Consider the implications a team made up of individuals working different shift patterns. This means delivering a single day long training session is unlikely to work for everyone. Solutions include themed weeks and delivering training at multiple locations and times of day. Blended online and face-to-face sessions make training more accessible, and twilight training sessions may be easier for school staff.

Where high staff turnover is common, regular induction training sessions can help bring new team members up to speed.

Practice spotlight: Leeds integrated early start offer 

Leeds City Council sought to bring children’s centre staff and health visiting practitioners together into fully integrated teams. 

They created a workforce training and development plan, including details of the development activities available to practitioners and managers. This plan outlined the statutory and mandatory training practitioners have access to, as well as the regular training and development reviews to identify learning needs. This identified opportunities for joint workforce development and led to services being commissioned to deliver training to multi-agency teams. 

They embedded a shared understanding of roles, skill sets and knowledge in the rollout of the programme to ensure specialist staff maintained a sense of professional identity. More detail can be found in the Leeds integrated early start offer case study in our case study library.

Support for staff

The demanding nature of family hub work can impact the wellbeing of the workforce. Adopting a relational practice approach can improve relationships between colleagues, support practitioners’ mental health, and enhance workforce wellbeing. Improving the health of the workforce means improved support for families. 

National guidance is also available on how to support staff wellbeing. This is aimed at early years staff, but offers tips and suggestions that apply to the whole family hubs workforce.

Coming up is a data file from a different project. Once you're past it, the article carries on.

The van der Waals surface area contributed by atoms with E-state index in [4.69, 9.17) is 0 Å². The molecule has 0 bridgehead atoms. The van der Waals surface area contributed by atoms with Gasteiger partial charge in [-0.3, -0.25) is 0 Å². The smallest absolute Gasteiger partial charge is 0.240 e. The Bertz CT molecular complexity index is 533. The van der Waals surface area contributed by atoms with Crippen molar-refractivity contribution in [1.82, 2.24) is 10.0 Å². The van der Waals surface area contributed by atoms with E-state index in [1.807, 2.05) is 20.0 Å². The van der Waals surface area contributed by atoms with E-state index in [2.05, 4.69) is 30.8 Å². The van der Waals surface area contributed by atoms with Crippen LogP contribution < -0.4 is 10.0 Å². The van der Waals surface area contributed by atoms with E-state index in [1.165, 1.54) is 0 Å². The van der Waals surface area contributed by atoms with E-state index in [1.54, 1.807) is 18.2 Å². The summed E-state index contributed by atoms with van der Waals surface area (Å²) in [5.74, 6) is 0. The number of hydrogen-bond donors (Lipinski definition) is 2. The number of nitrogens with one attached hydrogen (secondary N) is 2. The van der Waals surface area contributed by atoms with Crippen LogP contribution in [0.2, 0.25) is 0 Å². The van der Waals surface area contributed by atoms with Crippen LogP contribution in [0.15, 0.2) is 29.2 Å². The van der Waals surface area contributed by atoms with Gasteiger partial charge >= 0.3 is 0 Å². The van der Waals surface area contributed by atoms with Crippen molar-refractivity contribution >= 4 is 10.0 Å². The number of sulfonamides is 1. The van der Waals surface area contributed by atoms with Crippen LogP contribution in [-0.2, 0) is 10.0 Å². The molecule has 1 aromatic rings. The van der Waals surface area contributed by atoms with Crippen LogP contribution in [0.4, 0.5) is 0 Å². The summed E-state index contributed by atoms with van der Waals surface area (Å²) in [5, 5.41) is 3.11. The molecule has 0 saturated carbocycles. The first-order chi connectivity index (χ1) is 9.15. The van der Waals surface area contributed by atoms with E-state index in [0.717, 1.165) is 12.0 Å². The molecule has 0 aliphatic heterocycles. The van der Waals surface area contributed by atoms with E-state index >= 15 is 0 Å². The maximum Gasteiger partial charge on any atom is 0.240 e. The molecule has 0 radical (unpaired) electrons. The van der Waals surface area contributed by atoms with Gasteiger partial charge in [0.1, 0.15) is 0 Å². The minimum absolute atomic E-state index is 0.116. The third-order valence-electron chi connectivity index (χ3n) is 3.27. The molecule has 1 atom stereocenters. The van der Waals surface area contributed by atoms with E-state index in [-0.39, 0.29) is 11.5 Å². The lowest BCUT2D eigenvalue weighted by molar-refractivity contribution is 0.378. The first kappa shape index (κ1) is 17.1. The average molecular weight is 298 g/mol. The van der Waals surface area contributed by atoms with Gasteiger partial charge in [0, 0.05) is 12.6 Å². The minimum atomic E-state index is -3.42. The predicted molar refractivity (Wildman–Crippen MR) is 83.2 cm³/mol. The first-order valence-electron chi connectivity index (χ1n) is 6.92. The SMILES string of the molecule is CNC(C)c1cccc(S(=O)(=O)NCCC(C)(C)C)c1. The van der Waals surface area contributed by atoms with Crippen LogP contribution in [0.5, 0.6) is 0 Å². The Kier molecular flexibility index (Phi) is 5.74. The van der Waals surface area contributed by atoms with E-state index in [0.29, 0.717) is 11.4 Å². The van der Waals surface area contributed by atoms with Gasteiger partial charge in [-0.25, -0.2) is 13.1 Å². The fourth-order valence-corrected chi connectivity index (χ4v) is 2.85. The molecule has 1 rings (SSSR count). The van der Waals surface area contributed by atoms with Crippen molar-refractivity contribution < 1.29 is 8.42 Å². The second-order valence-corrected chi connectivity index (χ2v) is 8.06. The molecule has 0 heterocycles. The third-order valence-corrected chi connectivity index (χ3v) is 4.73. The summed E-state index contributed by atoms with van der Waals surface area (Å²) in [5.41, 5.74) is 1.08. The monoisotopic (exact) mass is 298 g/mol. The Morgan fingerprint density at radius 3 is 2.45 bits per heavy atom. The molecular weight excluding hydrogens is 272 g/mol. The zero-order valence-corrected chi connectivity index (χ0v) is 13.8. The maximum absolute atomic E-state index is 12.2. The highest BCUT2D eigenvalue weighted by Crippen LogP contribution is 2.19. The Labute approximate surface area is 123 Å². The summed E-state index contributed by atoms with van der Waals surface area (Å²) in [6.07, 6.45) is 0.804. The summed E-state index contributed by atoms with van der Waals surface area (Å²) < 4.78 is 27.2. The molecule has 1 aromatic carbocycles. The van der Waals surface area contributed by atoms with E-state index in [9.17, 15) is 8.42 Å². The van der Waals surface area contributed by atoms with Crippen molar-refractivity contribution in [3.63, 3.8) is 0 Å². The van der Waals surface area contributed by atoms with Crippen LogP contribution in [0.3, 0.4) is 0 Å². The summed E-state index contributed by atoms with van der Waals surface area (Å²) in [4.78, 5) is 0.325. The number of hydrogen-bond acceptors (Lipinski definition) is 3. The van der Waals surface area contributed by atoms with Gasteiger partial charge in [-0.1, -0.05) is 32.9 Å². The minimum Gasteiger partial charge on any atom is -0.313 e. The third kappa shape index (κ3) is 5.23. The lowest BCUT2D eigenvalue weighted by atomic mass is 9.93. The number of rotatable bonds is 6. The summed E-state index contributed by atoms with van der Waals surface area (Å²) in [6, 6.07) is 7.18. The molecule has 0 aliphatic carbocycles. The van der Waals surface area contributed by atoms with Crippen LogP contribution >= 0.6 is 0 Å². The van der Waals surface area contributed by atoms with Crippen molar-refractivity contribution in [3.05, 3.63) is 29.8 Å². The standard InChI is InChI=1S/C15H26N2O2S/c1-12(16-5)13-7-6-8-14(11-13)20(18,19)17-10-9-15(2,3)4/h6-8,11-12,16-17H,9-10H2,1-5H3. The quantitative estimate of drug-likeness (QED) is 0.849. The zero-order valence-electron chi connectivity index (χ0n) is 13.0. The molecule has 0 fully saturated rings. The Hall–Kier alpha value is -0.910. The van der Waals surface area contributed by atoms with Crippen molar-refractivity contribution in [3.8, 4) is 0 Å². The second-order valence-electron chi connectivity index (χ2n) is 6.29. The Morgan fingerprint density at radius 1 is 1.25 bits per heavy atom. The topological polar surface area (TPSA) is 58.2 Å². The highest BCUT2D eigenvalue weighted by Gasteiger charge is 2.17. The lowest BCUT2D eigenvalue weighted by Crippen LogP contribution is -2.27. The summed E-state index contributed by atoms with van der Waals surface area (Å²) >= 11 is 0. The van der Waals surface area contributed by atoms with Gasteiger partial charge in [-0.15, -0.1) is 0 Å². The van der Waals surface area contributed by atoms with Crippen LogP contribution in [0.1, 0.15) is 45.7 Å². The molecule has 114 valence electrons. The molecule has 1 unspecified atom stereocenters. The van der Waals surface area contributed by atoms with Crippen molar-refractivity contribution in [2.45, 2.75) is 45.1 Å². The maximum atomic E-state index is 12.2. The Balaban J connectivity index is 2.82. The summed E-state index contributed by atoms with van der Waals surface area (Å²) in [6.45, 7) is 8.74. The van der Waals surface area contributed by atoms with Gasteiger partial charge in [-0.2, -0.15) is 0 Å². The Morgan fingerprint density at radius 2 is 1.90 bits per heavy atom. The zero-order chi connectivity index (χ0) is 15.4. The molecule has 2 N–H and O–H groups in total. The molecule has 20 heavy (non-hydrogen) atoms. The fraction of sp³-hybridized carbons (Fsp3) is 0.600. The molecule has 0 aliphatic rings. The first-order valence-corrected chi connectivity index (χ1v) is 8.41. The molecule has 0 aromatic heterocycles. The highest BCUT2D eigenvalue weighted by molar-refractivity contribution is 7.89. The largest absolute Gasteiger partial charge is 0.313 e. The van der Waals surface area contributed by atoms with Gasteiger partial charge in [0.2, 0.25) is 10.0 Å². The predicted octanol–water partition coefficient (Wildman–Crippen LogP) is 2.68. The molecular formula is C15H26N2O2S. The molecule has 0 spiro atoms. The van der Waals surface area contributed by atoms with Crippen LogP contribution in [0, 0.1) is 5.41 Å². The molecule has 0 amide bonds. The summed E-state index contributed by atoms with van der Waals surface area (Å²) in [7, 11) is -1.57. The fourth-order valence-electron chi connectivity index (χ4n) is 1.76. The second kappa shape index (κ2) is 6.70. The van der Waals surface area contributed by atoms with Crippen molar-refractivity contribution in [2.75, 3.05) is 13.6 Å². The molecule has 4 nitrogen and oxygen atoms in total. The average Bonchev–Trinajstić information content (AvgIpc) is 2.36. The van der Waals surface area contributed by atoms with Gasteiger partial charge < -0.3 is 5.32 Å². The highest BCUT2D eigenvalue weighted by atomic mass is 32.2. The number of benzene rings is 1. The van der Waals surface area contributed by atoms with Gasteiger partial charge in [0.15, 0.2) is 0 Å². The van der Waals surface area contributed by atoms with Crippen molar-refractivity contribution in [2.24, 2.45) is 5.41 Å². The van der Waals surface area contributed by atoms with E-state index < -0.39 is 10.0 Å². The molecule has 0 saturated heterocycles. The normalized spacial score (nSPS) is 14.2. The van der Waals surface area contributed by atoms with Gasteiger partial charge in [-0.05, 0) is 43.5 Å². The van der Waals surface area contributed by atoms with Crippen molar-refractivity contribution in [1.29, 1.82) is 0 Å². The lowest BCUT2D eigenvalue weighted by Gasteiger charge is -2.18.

The place-based approach creates an opportunity to introduce case reflections for each new integrated team to share learning and development. This can be done through a supervisory model or through peer support groups. Supervision frameworks can be applied across an integrated workforce and across organisational and geographical borders.

Shifting to a 0-19 focus

If family hub staff have come from a children’s centre background, they may need support to move from a 0-5 focus to a 0-19 or 0-25 focus. One way to address this when recruiting staff is to consider recruiting from a range of backgrounds, including youth work, teaching assistants and education more broadly. Training is essential for staff who have previously only had an early years focus, and shadowing or peer mentoring can support staff who need it. Involving senior leaders from all agencies will also help staff feel supported during this shift in focus.

Reflective questions

  • Has a skills audit been completed? 
  • Have staff been involved in workforce development plans? 
  • Have all agencies involved in the family hub been consulted? 
  • Have you considered how all members of staff will be supported through the process of moving to more multi-disciplinary working?


Early Help System Guide includes information about a multi-agency workforce 

Workforce Planning within a System includes guidance on developing a system workforce plan 

Integrated workforce thinking across systems: practical solutions to support integrated care systems includes information to support the workforce in line with ICS strategies.

Thinking about your workforce – A guide to conducting a workforce self-assessment offers some practical steps to developing your workforce plan. 

Commissioning guidelines for midwifery and health visiting services and family nurse partnerships.